From UPSC perspective, the following things are important :
Prelims level : Pelagornithids
Mains level : Not Much
Scientists have identified the fossil of a giant bird that lived about 50 million years ago, with wingspans of up to 21 feet that would dwarf today’s largest bird, the wandering albatross.
Try this PYQ:
Q.The term “Sixth mass extinction/ sixth extinction is often mentioned in the news in the context of the discussion of
(a) Widespread monoculture practices in agriculture and large-scale commercial farming with indiscriminate use of chemicals in many parts of the world that may result in the loss of good native ecosystems.
(b) Fears of a possible collision of a meteorite with the Earth in the near future in the manner it happened 65 million years ago that caused the mass extinction of many species including those of dinosaurs.
(c) Large scale cultivation of genetically modified crops in many parts of the world and promoting their cultivation in other parts of the world which may cause the disappearance of good native crop plants and the loss of food biodiversity.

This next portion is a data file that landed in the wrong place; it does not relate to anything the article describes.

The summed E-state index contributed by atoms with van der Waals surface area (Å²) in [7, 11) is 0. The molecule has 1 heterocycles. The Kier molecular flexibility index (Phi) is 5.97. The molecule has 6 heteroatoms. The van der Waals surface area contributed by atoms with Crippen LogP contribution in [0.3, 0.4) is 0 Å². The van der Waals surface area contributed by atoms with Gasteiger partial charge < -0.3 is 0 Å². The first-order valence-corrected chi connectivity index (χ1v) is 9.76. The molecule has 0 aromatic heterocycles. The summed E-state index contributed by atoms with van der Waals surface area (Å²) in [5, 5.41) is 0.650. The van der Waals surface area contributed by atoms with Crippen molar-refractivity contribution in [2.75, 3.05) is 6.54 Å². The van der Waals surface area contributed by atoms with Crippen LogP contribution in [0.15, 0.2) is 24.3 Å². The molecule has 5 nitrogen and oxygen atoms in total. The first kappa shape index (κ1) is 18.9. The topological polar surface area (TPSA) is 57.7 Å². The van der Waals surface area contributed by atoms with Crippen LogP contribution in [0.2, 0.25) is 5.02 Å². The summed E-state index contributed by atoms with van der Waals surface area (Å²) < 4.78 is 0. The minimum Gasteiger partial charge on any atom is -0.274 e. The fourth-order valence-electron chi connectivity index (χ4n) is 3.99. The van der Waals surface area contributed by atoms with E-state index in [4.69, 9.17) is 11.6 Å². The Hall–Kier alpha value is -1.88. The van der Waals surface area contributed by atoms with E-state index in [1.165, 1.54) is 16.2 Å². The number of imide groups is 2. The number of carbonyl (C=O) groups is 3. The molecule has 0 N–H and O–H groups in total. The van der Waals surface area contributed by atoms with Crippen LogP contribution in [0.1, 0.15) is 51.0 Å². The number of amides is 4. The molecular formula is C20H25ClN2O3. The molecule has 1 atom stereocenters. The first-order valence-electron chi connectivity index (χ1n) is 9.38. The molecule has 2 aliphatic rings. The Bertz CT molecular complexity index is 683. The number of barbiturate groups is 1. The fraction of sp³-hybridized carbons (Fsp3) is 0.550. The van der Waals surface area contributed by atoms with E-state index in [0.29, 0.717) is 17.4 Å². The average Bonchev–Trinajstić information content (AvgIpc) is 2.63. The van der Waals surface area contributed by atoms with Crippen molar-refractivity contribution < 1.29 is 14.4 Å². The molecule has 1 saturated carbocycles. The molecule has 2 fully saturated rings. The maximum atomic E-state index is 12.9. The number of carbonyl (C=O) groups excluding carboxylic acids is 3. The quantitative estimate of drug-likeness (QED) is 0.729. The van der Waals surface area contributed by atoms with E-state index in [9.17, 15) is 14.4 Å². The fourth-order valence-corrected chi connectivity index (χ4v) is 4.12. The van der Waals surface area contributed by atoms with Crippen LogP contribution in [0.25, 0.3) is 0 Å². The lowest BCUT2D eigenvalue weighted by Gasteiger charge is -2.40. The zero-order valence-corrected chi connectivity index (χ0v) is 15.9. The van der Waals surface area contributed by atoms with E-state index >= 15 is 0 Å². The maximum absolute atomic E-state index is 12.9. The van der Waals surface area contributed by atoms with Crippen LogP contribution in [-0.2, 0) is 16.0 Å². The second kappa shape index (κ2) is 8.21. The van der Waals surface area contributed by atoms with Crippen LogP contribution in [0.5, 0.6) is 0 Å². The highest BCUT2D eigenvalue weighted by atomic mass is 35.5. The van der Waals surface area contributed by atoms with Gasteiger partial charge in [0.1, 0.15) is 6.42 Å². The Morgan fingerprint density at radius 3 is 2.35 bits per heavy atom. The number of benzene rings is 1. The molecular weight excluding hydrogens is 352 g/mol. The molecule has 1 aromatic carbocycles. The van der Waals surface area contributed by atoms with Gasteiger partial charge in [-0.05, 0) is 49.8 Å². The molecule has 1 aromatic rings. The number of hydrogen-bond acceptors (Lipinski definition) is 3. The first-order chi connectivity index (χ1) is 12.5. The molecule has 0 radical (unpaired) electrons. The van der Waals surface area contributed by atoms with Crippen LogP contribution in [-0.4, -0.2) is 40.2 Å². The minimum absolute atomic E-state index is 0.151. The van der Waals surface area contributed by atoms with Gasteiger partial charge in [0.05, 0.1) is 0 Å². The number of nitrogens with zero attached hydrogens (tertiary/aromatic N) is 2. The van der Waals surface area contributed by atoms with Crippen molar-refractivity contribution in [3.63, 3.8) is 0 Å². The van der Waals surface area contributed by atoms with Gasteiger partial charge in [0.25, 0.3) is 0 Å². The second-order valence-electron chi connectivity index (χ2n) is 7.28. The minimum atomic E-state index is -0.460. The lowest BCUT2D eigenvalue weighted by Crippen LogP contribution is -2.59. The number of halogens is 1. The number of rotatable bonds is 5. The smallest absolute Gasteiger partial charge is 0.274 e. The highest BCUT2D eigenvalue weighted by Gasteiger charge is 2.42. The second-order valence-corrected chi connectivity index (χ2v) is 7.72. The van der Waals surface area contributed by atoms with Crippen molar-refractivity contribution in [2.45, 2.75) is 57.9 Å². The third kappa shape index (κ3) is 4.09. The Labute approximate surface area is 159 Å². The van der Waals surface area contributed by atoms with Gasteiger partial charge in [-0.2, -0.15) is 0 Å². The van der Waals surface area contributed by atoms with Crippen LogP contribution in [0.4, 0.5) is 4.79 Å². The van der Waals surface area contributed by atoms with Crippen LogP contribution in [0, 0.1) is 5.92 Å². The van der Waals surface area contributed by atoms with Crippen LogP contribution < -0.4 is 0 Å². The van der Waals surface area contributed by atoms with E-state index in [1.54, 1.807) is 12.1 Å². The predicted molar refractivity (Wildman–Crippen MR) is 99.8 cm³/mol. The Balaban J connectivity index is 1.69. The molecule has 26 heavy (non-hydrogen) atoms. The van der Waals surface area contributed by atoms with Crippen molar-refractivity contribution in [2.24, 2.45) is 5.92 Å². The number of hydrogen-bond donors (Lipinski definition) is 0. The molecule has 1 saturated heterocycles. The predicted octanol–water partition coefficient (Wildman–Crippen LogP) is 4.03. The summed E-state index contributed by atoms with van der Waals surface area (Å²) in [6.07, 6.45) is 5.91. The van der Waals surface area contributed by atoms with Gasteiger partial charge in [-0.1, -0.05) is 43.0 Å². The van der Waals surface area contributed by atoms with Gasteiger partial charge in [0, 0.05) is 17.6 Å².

(d) Mankind’s over-exploitation/misuse of natural resources, fragmentation/loss of natural habitats, destruction of ecosystems, pollution and global climate change.
- Called Pelagornithids, the birds filled a niche much like that of today’s albatrosses and travelled widely over Earth’s oceans for at least 60 million years.
- They are known as ‘bony-toothed’ birds because of the bony projections, or struts, on their jaws that resemble sharp-pointed teeth, though they are not true teeth, like those of humans and other mammals.
- The bony protrusions were covered by a horny material, keratin, which is like our fingernails, the researchers said.
- Called pseudoteeth, the struts helped the birds snag squid and fish from the sea as they soared for perhaps weeks at a time over much of Earth’s oceans, they said.
- The pelagornithids came along to claim the wingspan record in the Cenozoic, after the mass extinction and lived until about 2.5 million years ago. Around that same time, teratogens, now extinct, ruled the skies, they said.
- The newly described fossil — a 50 million-year-old portion of a bird’s foot — shows that the larger Pelagornithids arose just afterlife rebounded from the mass extinction 65 million years ago, when the dinosaurs, went extinct.
- The last known pelagornithid is from 2.5 million years ago, a time of changing climate as Earth cooled, and the ice ages began.